Though the extra space on a VGA screen is a welcome change, no one wants this to come at the cost of unreadably small fonts. Microsoft has included in the Second Edition a Settings panel which will include a slider to that allows the user to control the size of the font.

Windows Mobile SE VGA Icons and Keyboard Microsoft has also created high-resolution versions of the screen icons and the pop-up keyboard, so these are unacceptably small on VGA screens.

Incidentally, VGA won’t be the only new resolution supported in this new version of Windows Mobile 2003. It will also support square screens with 240-by-240-pixel or 480-by-480-pixel resolutions. This will allow licensees to more easily create handhelds with built-in thumboards below the screen. There are some models that include one of these now, such as the iPAQ h4355, but a tall screen combined with a keyboard makes for an unusually large handheld. Using a square screen would significantly reduce the overall size of the device.

And Pocket PCs won’t be the only ones getting new features. Thanks to the Second Edition, the version of this operating system for smart phones will get support for QVGA (320 by 240 pixels), the resolution used by almost all Pocket PCs now. However, devices running Windows Mobile 2003 for Smartphone won’t be able to switch their screen orientation.

Other Changes

Though VGA support and orientation switching are the two largest changes, Microsoft has also made a number of other improvements in Windows Mobile 2003 Second Edition.

There is a new section in the Start Menu which will display the most frequently used applications. This is divided from the list of applications that appear because they are stored in the Start folder.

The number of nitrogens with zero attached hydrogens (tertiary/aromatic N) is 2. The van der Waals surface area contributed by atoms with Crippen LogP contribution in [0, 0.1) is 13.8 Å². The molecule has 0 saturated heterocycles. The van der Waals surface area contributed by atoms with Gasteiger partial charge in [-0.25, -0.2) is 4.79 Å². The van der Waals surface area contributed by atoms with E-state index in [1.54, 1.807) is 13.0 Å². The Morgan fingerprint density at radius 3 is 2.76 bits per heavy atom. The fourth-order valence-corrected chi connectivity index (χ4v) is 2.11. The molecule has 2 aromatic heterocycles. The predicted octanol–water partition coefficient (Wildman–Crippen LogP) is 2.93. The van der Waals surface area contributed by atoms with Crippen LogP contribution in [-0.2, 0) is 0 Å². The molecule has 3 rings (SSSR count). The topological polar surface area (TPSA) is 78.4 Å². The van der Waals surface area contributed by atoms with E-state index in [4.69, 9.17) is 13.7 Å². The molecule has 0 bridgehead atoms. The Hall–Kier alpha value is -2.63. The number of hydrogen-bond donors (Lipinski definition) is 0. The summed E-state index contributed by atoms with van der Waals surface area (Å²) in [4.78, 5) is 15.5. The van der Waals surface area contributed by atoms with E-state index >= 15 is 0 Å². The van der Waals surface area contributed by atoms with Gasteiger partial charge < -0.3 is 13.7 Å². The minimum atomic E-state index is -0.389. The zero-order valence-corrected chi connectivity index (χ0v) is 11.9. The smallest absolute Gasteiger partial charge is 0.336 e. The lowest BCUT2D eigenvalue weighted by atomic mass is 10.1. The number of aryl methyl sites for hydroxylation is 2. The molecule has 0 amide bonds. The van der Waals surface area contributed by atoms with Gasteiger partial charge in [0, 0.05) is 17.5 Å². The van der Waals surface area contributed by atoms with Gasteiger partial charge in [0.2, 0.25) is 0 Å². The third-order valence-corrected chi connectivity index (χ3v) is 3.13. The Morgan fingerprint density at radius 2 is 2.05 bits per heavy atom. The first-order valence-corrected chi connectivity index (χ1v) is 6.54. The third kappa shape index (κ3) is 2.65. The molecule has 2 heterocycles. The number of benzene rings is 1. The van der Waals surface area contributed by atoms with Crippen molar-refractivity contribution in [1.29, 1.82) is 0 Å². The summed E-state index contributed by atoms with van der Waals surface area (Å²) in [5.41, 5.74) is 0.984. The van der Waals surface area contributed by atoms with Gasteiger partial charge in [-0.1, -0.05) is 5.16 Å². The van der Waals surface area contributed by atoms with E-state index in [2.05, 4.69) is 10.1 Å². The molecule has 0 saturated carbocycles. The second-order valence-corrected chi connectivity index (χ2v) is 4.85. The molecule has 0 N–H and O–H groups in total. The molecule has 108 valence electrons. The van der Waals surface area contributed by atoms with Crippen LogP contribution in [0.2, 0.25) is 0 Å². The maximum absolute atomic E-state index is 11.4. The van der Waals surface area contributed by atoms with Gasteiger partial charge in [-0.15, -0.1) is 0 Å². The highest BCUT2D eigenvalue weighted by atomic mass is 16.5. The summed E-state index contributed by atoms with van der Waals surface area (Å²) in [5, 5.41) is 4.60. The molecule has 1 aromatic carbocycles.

Transcriber will gain the ability to use shortcuts. These will let users write a short code phrase that will be replaced with a much longer piece of commonly used text. Shortcuts can also be used to launch applications.

The new version of Pocket Internet Explorer will also be able to force web pages into a single column, similar to the way NetFront 3.1 and Opera does. This will make reading web sites not formatted for handhelds easier.

The second edition will also get WPA (WiFi Protected Access), which was developed by the Wi-Fi Alliance in an attempt to make wireless networks more secure.

What Isn’t Changed

Though adding higher-resolution screens and dynamic switching of screen orientation are very significant improvements, Microsoft has not made the myriad of other changes to the operating system people have been hoping for, like the ability to easily shut down running applications or an improved version of Pocket Office.

Those hoping for these improvements will have to set their sights on the next versions of the operating system which is expected to be called Windows Mobile 2005.

Screen shots courtesy of PocketPCParadise.

Related Links



LEAVE A COMMENT

0 Comments

|
All content posted on TechnologyGuide is granted to TechnologyGuide with electronic publishing rights in perpetuity, as all content posted on this site becomes a part of the community.